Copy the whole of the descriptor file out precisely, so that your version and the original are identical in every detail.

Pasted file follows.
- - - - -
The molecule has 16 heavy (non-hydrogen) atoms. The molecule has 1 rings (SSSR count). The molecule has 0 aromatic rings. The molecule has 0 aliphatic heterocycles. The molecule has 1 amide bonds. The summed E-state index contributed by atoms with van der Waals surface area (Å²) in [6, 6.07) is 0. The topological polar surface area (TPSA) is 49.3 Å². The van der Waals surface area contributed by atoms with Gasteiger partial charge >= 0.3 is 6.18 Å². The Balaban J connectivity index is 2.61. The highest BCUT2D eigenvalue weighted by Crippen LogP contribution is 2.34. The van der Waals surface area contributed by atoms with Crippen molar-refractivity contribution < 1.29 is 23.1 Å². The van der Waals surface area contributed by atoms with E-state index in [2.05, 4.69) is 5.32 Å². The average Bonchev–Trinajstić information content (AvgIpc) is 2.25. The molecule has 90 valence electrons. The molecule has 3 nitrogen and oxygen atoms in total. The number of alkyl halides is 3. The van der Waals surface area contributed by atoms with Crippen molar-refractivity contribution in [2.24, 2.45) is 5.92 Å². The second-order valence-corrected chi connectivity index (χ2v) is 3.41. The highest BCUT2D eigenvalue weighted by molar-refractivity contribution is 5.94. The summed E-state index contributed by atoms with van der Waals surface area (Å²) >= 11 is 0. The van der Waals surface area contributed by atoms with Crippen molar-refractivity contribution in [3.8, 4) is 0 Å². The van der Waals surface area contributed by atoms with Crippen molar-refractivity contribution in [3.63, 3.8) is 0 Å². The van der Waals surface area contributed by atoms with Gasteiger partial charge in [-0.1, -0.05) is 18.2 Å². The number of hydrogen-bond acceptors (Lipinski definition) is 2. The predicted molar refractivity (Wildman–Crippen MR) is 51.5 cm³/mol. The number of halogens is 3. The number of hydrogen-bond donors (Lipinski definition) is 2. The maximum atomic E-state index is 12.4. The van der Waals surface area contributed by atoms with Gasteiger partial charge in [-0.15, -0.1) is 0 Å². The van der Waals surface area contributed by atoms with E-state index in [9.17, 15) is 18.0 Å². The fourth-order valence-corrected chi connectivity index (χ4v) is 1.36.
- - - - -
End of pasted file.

The molecule has 16 heavy (non-hydrogen) atoms. The molecule has 1 rings (SSSR count). The molecule has 0 aromatic rings. The molecule has 0 aliphatic heterocycles. The molecule has 1 amide bonds. The summed E-state index contributed by atoms with van der Waals surface area (Å²) in [6, 6.07) is 0. The topological polar surface area (TPSA) is 49.3 Å². The van der Waals surface area contributed by atoms with Gasteiger partial charge >= 0.3 is 6.18 Å². The Balaban J connectivity index is 2.61. The highest BCUT2D eigenvalue weighted by Crippen LogP contribution is 2.34. The van der Waals surface area contributed by atoms with Crippen molar-refractivity contribution < 1.29 is 23.1 Å². The van der Waals surface area contributed by atoms with E-state index in [2.05, 4.69) is 5.32 Å². The average Bonchev–Trinajstić information content (AvgIpc) is 2.25. The molecule has 90 valence electrons. The molecule has 3 nitrogen and oxygen atoms in total. The number of alkyl halides is 3. The van der Waals surface area contributed by atoms with Crippen molar-refractivity contribution in [2.24, 2.45) is 5.92 Å². The second-order valence-corrected chi connectivity index (χ2v) is 3.41. The highest BCUT2D eigenvalue weighted by molar-refractivity contribution is 5.94. The summed E-state index contributed by atoms with van der Waals surface area (Å²) >= 11 is 0. The van der Waals surface area contributed by atoms with Crippen molar-refractivity contribution in [3.8, 4) is 0 Å². The van der Waals surface area contributed by atoms with Crippen molar-refractivity contribution in [3.63, 3.8) is 0 Å². The van der Waals surface area contributed by atoms with Gasteiger partial charge in [-0.1, -0.05) is 18.2 Å². The number of hydrogen-bond acceptors (Lipinski definition) is 2. The predicted molar refractivity (Wildman–Crippen MR) is 51.5 cm³/mol. The number of halogens is 3. The number of hydrogen-bond donors (Lipinski definition) is 2. The maximum atomic E-state index is 12.4. The van der Waals surface area contributed by atoms with Gasteiger partial charge in [-0.15, -0.1) is 0 Å². The van der Waals surface area contributed by atoms with E-state index in [9.17, 15) is 18.0 Å². The fourth-order valence-corrected chi connectivity index (χ4v) is 1.36.